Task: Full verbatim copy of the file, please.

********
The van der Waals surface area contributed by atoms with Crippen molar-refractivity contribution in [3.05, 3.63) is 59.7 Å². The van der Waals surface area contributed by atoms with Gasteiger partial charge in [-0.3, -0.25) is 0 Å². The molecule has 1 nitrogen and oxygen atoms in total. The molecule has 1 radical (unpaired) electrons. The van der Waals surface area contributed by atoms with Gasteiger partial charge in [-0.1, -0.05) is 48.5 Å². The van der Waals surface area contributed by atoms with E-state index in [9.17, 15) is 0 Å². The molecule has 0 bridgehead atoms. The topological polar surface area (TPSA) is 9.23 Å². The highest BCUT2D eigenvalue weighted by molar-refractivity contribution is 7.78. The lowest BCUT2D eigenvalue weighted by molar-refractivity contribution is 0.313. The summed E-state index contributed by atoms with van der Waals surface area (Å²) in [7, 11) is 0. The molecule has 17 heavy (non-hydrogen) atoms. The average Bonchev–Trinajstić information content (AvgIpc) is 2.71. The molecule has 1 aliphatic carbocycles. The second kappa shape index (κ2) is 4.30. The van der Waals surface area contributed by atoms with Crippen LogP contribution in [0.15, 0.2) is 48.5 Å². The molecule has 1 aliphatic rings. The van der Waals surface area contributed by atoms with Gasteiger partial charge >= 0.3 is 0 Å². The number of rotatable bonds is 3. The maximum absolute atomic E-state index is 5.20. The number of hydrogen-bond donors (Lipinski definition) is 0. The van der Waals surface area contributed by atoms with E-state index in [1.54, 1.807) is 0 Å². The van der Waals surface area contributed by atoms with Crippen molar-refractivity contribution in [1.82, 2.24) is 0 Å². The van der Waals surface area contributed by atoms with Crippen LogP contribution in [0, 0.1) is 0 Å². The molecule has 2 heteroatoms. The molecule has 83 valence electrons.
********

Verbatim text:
The van der Waals surface area contributed by atoms with Crippen molar-refractivity contribution in [3.05, 3.63) is 59.7 Å². The van der Waals surface area contributed by atoms with Gasteiger partial charge in [-0.3, -0.25) is 0 Å². The molecule has 1 nitrogen and oxygen atoms in total. The molecule has 1 radical (unpaired) electrons. The van der Waals surface area contributed by atoms with Gasteiger partial charge in [-0.1, -0.05) is 48.5 Å². The van der Waals surface area contributed by atoms with E-state index in [9.17, 15) is 0 Å². The molecule has 0 bridgehead atoms. The topological polar surface area (TPSA) is 9.23 Å². The highest BCUT2D eigenvalue weighted by molar-refractivity contribution is 7.78. The lowest BCUT2D eigenvalue weighted by molar-refractivity contribution is 0.313. The summed E-state index contributed by atoms with van der Waals surface area (Å²) in [7, 11) is 0. The molecule has 17 heavy (non-hydrogen) atoms. The average Bonchev–Trinajstić information content (AvgIpc) is 2.71. The molecule has 1 aliphatic carbocycles. The second kappa shape index (κ2) is 4.30. The van der Waals surface area contributed by atoms with Crippen LogP contribution in [0.15, 0.2) is 48.5 Å². The molecule has 1 aliphatic rings. The van der Waals surface area contributed by atoms with Gasteiger partial charge >= 0.3 is 0 Å². The number of rotatable bonds is 3. The maximum absolute atomic E-state index is 5.20. The number of hydrogen-bond donors (Lipinski definition) is 0. The van der Waals surface area contributed by atoms with E-state index in [1.54, 1.807) is 0 Å². The van der Waals surface area contributed by atoms with Crippen molar-refractivity contribution in [1.82, 2.24) is 0 Å². The van der Waals surface area contributed by atoms with Crippen LogP contribution in [0, 0.1) is 0 Å². The molecule has 2 heteroatoms. The molecule has 83 valence electrons.